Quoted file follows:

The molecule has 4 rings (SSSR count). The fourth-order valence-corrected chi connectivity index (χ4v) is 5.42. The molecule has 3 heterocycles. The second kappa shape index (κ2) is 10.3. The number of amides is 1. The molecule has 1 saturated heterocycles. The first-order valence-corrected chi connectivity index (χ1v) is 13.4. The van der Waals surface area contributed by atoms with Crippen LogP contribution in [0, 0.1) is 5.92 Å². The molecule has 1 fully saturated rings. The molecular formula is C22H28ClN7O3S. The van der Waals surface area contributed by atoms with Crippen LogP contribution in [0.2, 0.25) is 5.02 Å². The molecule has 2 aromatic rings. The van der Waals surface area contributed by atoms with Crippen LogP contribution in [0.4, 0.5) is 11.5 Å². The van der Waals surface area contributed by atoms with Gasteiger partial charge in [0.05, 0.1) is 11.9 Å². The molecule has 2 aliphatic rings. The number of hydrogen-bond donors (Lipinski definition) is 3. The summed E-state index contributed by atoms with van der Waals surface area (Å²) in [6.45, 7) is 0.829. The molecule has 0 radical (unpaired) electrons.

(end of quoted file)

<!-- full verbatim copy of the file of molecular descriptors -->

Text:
The molecule has 4 rings (SSSR count). The fourth-order valence-corrected chi connectivity index (χ4v) is 5.42. The molecule has 3 heterocycles. The second kappa shape index (κ2) is 10.3. The number of amides is 1. The molecule has 1 saturated heterocycles. The first-order valence-corrected chi connectivity index (χ1v) is 13.4. The van der Waals surface area contributed by atoms with Crippen LogP contribution in [0, 0.1) is 5.92 Å². The molecule has 1 fully saturated rings. The molecular formula is C22H28ClN7O3S. The van der Waals surface area contributed by atoms with Crippen LogP contribution in [0.2, 0.25) is 5.02 Å². The molecule has 2 aromatic rings. The van der Waals surface area contributed by atoms with Crippen LogP contribution in [0.4, 0.5) is 11.5 Å². The van der Waals surface area contributed by atoms with Gasteiger partial charge in [0.05, 0.1) is 11.9 Å². The molecule has 2 aliphatic rings. The number of hydrogen-bond donors (Lipinski definition) is 3. The summed E-state index contributed by atoms with van der Waals surface area (Å²) in [6.45, 7) is 0.829. The molecule has 0 radical (unpaired) electrons.